Lessons from the dark days.

I recently read on elitebusinessmagazine.co.uk an excellent interview with Ed Reeves, co-founder of Moneypenny, in which he quoted one of his friends, (who advised him during a tough period), “If you think growing a business is hard, you should try reducing one.”

Having been in that position I can say from firsthand experience how true that statement is and more, how you would never want to repeat it, indeed would do almost anything not to go through the pain and heartache. That said, there are powerful lessons I learned from downsizing one of my businesses 15 years ago that have helped me to both rebuild and start new ventures with a more solid foundation. Here are the big three lessons I learned.

  1. Stick to your knitting. One big mistake was to be distracted by too many new initiatives and to take my eyes off the core business. To be fair, the internet was taking over the world and I was excited by all it promised but with hindsight it was a massive distraction. Of course, there comes a time when not to diversify could also be seriously damaging but in my experience too many businesses, (make that business owners), get bored with their principal activity and go off in search of new shiny things.
  2. Remove the wrong ‘uns ASAP. When the business was small and fast growing I picked the team pretty well. But when we got bigger I allowed myself to be more impressed with an applicant’s experience rather than their character. I remember thinking “wow, this person works for XYZ, (a household name company), he/she must be good.” Of course, I can see now that XYZ might have been incredibly successful but that didn’t stop them employing some bad people, or indeed allowing them to leave to join my business! It’s not so much about hiring the wrong people as not admitting the mistake to yourself and taking fast action to remove them – that was where I went wrong.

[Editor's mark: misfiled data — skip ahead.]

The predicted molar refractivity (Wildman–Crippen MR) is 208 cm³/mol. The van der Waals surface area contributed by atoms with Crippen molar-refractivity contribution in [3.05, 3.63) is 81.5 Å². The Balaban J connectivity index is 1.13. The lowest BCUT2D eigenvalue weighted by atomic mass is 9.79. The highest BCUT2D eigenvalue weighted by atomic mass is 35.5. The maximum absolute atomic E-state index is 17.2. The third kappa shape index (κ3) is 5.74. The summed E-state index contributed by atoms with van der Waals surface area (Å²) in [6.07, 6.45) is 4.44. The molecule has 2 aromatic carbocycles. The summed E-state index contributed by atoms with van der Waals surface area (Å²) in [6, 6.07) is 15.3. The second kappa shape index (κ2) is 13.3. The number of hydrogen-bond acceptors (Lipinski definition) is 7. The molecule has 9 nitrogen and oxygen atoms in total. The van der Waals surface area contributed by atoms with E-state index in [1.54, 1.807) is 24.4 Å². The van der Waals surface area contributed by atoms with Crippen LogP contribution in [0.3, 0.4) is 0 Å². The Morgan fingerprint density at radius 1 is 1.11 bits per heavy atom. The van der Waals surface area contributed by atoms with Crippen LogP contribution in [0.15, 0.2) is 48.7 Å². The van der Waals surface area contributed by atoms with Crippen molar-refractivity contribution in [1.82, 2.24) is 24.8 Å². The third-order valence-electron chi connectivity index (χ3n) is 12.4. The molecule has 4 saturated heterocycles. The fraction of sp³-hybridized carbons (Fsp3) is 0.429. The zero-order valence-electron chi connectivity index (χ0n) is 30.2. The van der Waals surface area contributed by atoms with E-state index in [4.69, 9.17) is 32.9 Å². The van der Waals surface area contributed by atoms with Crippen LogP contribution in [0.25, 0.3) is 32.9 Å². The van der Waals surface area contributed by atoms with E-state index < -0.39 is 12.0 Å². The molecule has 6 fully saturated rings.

3. Bad profits. I remember waking up one day and for the first time in my life didn’t want to go to work. It was awful and I realised that I’d taken on projects solely for the financial return. I didn’t like the work we were doing and worse couldn’t stand some of the clients we worked with. Our creative agency had become a factory churning out work that we would never have done when we started out but because it was high volume and made a profit we took it on. I created three rules:
    A. Do I like them (the client and the company)?
    B. Are they big enough or potentially big enough to make it worthwhile working with them?
    C. Can we do work we’ll be proud of?

I admit that I compromised C. a few times when a giant order was placed with us. I compromised B. far more often though, particularly when excited about a new initiative a client was pursuing. But I’ve never compromised A. since. I now only work with people I like and respect.

Looking back, the dark days did me a favour in many respects. I’ve been a lot happier since having learned the hard way. Of course, I do wonder if I could have avoided making these (and many more) mistakes but accept that life isn’t always plain sailing and the dark days serve to teach us new things – so long as we do learn from them.

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